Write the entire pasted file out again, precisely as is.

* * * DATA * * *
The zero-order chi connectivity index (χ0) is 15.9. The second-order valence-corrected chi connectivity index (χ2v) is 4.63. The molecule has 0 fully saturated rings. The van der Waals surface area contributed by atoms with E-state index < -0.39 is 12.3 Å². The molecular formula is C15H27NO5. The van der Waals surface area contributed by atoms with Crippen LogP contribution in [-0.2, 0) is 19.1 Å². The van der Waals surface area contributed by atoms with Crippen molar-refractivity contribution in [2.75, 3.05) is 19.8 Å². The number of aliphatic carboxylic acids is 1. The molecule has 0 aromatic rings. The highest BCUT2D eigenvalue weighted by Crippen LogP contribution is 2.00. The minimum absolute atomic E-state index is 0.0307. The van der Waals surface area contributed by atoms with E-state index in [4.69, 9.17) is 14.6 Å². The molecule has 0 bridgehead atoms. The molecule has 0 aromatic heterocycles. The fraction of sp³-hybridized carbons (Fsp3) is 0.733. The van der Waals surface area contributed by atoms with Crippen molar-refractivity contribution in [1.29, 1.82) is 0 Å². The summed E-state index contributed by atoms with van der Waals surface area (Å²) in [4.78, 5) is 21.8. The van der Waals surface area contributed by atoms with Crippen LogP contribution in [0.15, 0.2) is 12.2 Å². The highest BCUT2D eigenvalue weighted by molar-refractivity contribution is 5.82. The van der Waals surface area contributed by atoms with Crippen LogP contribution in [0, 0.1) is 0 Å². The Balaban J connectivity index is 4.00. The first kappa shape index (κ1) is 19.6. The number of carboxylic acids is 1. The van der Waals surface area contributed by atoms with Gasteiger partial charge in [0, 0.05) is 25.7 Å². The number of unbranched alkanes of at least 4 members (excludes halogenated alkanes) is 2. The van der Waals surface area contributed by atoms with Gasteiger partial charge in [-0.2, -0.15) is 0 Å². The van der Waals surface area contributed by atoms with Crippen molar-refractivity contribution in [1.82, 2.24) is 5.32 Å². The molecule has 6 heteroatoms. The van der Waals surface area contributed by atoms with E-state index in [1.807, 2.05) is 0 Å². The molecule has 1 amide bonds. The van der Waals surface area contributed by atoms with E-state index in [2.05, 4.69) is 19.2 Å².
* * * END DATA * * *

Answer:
The zero-order chi connectivity index (χ0) is 15.9. The second-order valence-corrected chi connectivity index (χ2v) is 4.63. The molecule has 0 fully saturated rings. The van der Waals surface area contributed by atoms with E-state index < -0.39 is 12.3 Å². The molecular formula is C15H27NO5. The van der Waals surface area contributed by atoms with Crippen LogP contribution in [-0.2, 0) is 19.1 Å². The van der Waals surface area contributed by atoms with Crippen molar-refractivity contribution in [2.75, 3.05) is 19.8 Å². The number of aliphatic carboxylic acids is 1. The molecule has 0 aromatic rings. The highest BCUT2D eigenvalue weighted by Crippen LogP contribution is 2.00. The minimum absolute atomic E-state index is 0.0307. The van der Waals surface area contributed by atoms with E-state index in [4.69, 9.17) is 14.6 Å². The molecule has 0 bridgehead atoms. The molecule has 0 aromatic heterocycles. The fraction of sp³-hybridized carbons (Fsp3) is 0.733. The van der Waals surface area contributed by atoms with Crippen molar-refractivity contribution in [1.29, 1.82) is 0 Å². The summed E-state index contributed by atoms with van der Waals surface area (Å²) in [4.78, 5) is 21.8. The van der Waals surface area contributed by atoms with Crippen LogP contribution in [0.15, 0.2) is 12.2 Å². The highest BCUT2D eigenvalue weighted by molar-refractivity contribution is 5.82. The van der Waals surface area contributed by atoms with Crippen LogP contribution in [0, 0.1) is 0 Å². The Balaban J connectivity index is 4.00. The first kappa shape index (κ1) is 19.6. The number of carboxylic acids is 1. The van der Waals surface area contributed by atoms with Gasteiger partial charge in [0, 0.05) is 25.7 Å². The number of unbranched alkanes of at least 4 members (excludes halogenated alkanes) is 2. The van der Waals surface area contributed by atoms with Gasteiger partial charge in [-0.2, -0.15) is 0 Å². The van der Waals surface area contributed by atoms with Crippen molar-refractivity contribution in [1.82, 2.24) is 5.32 Å². The molecule has 6 heteroatoms. The van der Waals surface area contributed by atoms with E-state index in [1.807, 2.05) is 0 Å². The molecule has 1 amide bonds. The van der Waals surface area contributed by atoms with E-state index in [2.05, 4.69) is 19.2 Å².